As soon as you start writing in the newspaper about people you know,
you’re suddenly in deep dog doo-doo. Two weeks ago I revealed publicly, for the first time, that Ugly-on-a-Stick was pregnant, and I haven’t had a good night’s rest since then.
Two in the morning, I get phone calls. “Joe Bob, I want you to know that I am not the daddy of that ugly little fetus, and if you say I’m the father, I’ll sue you. In fact, if you just think I’m the father, I’ll sue you. In fact, if you’re thinking right now to yourself, ‘Maybe this guy’s the father,’ then I’ll sue your hiney from here to Nairobi, Kenya.”
And then I’ll explain to em how it doesn’t matter who the daddy is, because Ugly-on-a-Stick doesn’t care who it is, and even if she did care, they have these Genetic DNA Magic Mucus test where they scrape some drool off the baby and they can tell exactly who spermatized the baby.
But that doesn’t satisfy em.
“I’ll pay any amount of money for the child’s support–baby facelift, whatever it might need–but I do not want anything in the paper about it.”
At first, I though they were all embarrassed at the idea of having a baby out of wedlock, then it hit me what it was: these men had all had actual sex with Ugly-on-a-Stick. Excuse me for a moment:
All right, I can continue now.
“It is a pretty disgusting idea,” Ugly-on-a-Stick said when I told her about the phone calls. “I sure wouldn’t wanna have sex with me. And, actually, that’s one of the best things about being me. It would be impossible for me to ever have sex with anything that ugly.”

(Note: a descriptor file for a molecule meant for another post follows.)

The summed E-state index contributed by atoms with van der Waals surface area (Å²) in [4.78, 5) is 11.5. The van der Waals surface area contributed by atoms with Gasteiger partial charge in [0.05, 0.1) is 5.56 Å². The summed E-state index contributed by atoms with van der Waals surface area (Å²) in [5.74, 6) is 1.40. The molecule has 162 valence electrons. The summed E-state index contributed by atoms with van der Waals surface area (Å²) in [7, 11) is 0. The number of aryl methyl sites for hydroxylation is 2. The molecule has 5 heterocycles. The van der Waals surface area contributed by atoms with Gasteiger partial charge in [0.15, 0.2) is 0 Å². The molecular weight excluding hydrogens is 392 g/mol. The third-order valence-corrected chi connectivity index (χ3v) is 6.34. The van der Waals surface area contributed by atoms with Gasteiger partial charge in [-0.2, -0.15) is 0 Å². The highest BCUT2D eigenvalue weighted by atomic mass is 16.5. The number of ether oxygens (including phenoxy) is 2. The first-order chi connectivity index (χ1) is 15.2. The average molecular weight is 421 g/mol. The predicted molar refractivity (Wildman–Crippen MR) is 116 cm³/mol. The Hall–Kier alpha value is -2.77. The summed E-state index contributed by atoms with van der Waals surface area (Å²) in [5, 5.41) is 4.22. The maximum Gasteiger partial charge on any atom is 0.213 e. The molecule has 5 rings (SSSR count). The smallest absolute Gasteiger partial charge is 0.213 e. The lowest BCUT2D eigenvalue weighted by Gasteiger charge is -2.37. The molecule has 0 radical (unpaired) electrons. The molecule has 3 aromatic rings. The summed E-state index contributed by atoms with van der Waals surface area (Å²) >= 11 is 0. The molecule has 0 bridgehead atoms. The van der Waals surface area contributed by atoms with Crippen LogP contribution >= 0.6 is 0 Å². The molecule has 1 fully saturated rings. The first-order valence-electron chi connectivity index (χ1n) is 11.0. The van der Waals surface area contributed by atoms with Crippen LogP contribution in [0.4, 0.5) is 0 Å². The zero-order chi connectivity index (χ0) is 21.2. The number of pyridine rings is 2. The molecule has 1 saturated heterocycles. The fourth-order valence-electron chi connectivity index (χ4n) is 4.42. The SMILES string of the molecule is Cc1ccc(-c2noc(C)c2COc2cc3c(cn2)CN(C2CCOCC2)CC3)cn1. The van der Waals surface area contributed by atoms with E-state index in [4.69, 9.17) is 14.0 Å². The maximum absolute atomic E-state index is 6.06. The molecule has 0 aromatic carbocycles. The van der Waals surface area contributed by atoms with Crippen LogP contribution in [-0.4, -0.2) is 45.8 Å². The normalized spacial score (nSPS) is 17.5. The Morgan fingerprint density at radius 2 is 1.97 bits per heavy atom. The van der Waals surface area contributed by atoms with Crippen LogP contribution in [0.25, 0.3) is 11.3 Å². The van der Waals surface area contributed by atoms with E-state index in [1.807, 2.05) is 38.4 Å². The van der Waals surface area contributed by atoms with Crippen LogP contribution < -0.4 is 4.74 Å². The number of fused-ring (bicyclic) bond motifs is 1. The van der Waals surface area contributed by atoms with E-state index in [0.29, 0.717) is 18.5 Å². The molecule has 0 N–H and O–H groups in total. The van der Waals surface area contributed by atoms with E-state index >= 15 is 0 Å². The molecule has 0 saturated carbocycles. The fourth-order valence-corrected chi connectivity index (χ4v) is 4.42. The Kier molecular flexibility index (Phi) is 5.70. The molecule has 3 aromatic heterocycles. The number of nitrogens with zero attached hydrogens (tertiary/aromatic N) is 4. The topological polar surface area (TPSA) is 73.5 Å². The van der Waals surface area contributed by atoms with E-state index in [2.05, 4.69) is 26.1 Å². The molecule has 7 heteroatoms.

“Chloris,” I said . . .
“Call me Ugly, Joe Bob.”
“Ugly, I’ve noticed you’re putting on a few ounces around the ribs there. Might be time to go in and get a . . .”
Fifteen minutes later, after I got really disgustingly sick from the thought of it, I finished the sentence.
” . . . a gynecology check-up.”
“I hope we can find a boy doctor this time.”
“You know better than that, Ug. All the male doctors refuse to examine you. There’s that one that worked in a Bolivian war zone, but he’s 94 now and I’m not sure it’s safe.”
“He was soooo sexy.”
“Listen, Ug, I think you’re gonna need one of those amnio-alphabet baby-scan radar videos. The deals where they take a picture of your baby while it’s still inside. That way they can tell whether it’s a normal baby or, well, you know.”
“You mean they’re still worried about a baby so ugly that he’ll kill me?”
“It’s not so much the ugliness that’ll kill you. It’s the idea of a normal eight-pound baby in your 42-pound mother’s body. If you’re lucky, maybe the baby will be, like, three ounces. Then you’ll be very safe. Otherwise, Ugly-on-a-Stick is gonna look like Soap-on-a-Rope. It’d also be a surefire way to tell whether you’re actually pregnant or whether this is what you call your hysterical pregnancy.”
“What’s a hysterical pregnancy?”
“That’s when you have sex with one of the Gonzalez brothers and you start thinking about what would happen if you were to give birth, and you get real hysterical.”
“It’s probly not that,” said Ugly.
“Cause I’m uglier than all the Gonzalez brothers.”
“I hadn’t thought of it that way.”